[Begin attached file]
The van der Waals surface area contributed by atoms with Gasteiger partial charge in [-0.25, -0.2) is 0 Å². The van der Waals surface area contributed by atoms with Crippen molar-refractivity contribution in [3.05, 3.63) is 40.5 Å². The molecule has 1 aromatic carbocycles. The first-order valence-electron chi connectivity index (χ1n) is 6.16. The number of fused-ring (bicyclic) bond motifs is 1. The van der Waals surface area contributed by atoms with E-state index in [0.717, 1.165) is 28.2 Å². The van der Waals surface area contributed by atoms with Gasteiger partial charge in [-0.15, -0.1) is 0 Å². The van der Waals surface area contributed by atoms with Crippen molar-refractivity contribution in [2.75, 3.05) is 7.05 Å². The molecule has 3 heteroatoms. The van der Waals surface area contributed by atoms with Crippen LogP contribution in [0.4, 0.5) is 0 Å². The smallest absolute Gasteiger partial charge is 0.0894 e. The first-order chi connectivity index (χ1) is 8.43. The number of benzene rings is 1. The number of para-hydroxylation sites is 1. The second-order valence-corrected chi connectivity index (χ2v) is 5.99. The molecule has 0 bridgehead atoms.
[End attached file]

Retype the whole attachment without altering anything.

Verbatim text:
The van der Waals surface area contributed by atoms with Gasteiger partial charge in [-0.25, -0.2) is 0 Å². The van der Waals surface area contributed by atoms with Crippen molar-refractivity contribution in [3.05, 3.63) is 40.5 Å². The molecule has 1 aromatic carbocycles. The first-order valence-electron chi connectivity index (χ1n) is 6.16. The number of fused-ring (bicyclic) bond motifs is 1. The van der Waals surface area contributed by atoms with E-state index in [0.717, 1.165) is 28.2 Å². The van der Waals surface area contributed by atoms with Gasteiger partial charge in [-0.15, -0.1) is 0 Å². The van der Waals surface area contributed by atoms with Crippen molar-refractivity contribution in [2.75, 3.05) is 7.05 Å². The molecule has 3 heteroatoms. The van der Waals surface area contributed by atoms with Crippen LogP contribution in [0.4, 0.5) is 0 Å². The smallest absolute Gasteiger partial charge is 0.0894 e. The first-order chi connectivity index (χ1) is 8.43. The number of benzene rings is 1. The number of para-hydroxylation sites is 1. The second-order valence-corrected chi connectivity index (χ2v) is 5.99. The molecule has 0 bridgehead atoms.